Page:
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Aren't Catholics taught not to read the Bible?
THIS CHERISHED MYTH is false!. The Church highly encourages personal Scripture reading; at the same time urges the faithful to approach the Bible within the framework of Catholic tradition, and to avoid excessive individualism of interpretation.
seventy years before Vatican II Pope Leo XIII wrote: Let all...understand how deeply the sacred books should be esteemed and with what eagerness and reverence they should approach this great arsenal of heavenly arms...As St. Jerome says, "to be ignorant of the Scripture is not to know Christ"..."A man who is well grounded in the testimonies of the Scripture is the bulwark of the Church."
So catholics are extremely encouraged and even required to read their Bible
In 1943 Pope Pius XII reminded the Church--citing his predecessor Benedict XV--to read Scripture "piously"and "meditate on it constantly," for the Bible is that "by which the spiritual life is nourished unto perfection." (Divino Afflante Spiritu)
The Church didnt forbade vernacular translation and people are misinformed about why Bibles were chained up. The most treasured books were those that were chained up in the libraries so that the would not be stolen precisely because they were so valued and treasured and it took so much time to produce a copy.
Vernacular Bible translations in fact became very common by the Middle Ages, as Latin ceased to be the language of the people. Scores of Church-approved translations in many European vernacular languages appeared in the late fifteenth century alone. When the Church did oppose certain bad vernacular translations, it was out of a desire to protect the integrity of Scripture.
Not everyone who makes a copy of the Bible is infallible at doing so (meaning they have made mistakes)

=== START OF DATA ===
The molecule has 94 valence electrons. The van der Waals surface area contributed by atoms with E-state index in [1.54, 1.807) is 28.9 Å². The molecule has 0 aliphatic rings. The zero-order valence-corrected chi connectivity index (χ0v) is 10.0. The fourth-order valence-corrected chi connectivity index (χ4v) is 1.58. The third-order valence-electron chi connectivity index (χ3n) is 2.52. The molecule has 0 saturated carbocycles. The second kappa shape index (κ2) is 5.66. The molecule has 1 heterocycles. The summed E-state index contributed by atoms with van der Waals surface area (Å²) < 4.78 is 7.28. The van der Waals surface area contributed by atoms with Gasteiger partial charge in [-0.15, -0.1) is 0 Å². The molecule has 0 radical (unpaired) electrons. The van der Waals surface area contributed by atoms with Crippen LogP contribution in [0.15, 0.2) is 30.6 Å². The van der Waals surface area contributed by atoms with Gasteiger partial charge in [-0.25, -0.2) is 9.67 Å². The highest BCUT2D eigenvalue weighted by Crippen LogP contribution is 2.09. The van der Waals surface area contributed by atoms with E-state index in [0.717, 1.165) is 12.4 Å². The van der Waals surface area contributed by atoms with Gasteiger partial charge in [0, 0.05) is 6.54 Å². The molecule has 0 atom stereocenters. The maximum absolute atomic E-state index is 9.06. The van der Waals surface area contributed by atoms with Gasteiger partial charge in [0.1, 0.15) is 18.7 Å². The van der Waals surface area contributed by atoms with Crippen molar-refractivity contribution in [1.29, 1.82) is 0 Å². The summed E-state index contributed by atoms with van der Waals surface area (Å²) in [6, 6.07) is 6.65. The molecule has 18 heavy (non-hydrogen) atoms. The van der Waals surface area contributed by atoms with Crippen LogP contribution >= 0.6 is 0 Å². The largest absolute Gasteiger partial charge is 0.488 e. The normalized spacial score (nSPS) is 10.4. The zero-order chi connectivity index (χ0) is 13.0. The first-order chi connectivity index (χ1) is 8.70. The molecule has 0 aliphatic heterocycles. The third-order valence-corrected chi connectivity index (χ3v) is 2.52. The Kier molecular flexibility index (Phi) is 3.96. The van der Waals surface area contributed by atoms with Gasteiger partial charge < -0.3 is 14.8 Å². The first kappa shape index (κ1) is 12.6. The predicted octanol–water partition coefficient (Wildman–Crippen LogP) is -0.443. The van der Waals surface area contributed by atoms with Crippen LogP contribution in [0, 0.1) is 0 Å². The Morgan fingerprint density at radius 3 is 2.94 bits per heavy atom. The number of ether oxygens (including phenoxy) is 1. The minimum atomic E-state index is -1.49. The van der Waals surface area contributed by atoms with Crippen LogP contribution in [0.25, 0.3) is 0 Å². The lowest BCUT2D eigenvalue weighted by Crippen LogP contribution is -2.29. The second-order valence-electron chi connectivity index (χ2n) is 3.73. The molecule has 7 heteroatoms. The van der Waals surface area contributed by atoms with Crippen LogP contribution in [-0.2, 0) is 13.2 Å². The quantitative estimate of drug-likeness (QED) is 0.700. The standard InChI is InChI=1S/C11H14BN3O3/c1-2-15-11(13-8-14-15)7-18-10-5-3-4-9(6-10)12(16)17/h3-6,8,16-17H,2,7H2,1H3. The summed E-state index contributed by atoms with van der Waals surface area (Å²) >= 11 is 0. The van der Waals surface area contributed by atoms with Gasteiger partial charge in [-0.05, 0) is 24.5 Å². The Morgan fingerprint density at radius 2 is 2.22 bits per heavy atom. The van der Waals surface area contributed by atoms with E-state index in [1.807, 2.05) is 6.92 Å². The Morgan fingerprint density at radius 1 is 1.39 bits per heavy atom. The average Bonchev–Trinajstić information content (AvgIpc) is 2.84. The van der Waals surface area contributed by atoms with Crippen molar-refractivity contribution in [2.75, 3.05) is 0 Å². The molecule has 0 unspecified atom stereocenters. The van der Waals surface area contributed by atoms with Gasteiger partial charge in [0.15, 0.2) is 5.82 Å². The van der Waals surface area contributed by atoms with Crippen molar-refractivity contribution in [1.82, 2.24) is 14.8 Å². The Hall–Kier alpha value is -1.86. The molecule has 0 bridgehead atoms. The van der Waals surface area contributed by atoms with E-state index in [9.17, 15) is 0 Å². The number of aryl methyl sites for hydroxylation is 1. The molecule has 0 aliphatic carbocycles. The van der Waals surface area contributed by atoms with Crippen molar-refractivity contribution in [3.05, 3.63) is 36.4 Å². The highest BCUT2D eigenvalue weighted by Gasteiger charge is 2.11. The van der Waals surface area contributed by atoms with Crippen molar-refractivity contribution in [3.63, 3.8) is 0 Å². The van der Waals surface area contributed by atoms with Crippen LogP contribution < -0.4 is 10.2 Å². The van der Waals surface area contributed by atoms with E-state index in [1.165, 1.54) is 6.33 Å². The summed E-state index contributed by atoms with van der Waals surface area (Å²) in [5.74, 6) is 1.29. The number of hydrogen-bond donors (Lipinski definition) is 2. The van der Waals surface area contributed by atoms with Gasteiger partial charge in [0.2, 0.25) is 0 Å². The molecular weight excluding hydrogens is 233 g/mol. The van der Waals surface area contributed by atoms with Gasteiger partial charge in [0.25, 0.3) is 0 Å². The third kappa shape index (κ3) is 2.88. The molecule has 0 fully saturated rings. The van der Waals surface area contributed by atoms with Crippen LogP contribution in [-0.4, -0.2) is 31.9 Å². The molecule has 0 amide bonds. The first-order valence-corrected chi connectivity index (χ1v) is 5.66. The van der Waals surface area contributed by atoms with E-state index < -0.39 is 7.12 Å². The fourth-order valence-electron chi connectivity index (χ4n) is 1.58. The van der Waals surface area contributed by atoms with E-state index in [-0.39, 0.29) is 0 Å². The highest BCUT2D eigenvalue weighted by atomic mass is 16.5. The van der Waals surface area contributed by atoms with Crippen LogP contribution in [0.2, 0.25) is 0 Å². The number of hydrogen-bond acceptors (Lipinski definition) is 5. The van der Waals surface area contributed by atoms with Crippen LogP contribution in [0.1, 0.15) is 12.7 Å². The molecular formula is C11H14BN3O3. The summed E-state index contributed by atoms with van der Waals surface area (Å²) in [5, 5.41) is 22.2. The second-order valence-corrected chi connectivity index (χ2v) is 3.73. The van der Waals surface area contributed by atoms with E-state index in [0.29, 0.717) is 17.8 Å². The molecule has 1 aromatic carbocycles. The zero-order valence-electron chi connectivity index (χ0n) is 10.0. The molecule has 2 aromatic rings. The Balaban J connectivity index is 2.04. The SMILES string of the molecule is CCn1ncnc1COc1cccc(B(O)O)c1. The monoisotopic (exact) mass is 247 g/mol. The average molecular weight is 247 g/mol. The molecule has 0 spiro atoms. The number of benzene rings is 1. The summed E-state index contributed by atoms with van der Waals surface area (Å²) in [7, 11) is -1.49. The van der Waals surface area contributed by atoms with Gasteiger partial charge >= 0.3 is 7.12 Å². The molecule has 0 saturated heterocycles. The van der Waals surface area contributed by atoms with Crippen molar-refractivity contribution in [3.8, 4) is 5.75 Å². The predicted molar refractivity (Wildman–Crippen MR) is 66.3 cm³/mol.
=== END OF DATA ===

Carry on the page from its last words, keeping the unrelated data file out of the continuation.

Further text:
Doesnt the Catholic Church control the interpretation of the Bible so tightly that you cant have a personal opinion about what you read?
This is another myth.
Scripture is deep and rich in meaning; never has the Catholic Church claimed to provide a prepackaged interpretation of every verse, binding on all believers to accept.
In fact the 1911 Catholic Encyclopedia article "Biblical Exegesis" states about "Defined Texts" : The catholic commentator is bound to adhere to the interpretation of texts which the Church has defined either expressly or implicitly. The number of these texts is small, so that the commentator can easily avoid any transgression of this principle."
The council of Trent listed only seven biblical passages that were not allowed to be interpreted in a certain way: 1) Luke 22:19, 1 Corinthians 11:24(the Eucharist), 2)John 3:5 (Baptism), 3) Matt 18:18, John 20:22-23 (priesthood), 4)Romans 5:12 (original sin); and 5) James 6:14 (annointing of the sick). Even in those cases, interpretations that did not contradict Catholic dogma were allowed.
Most protestant denominations subject their members to restrictions on how to interpret Scripture.
The Catholic Student of Scripture is "bound" by very little.
"To the possession by worthy lay men of licensed translations the Church was never opposed; but to place such a weapon as an English Bible in the hands of men who had no regard for authority, and who would use it without being instructed how to use it properly, was dangerous not only to the souls of those who read, but to the peace and order of the Church."
James Gairdner (Protestant Church Historian)
Last edited by matt041187 : 12-03-2013 at 05:47 PM.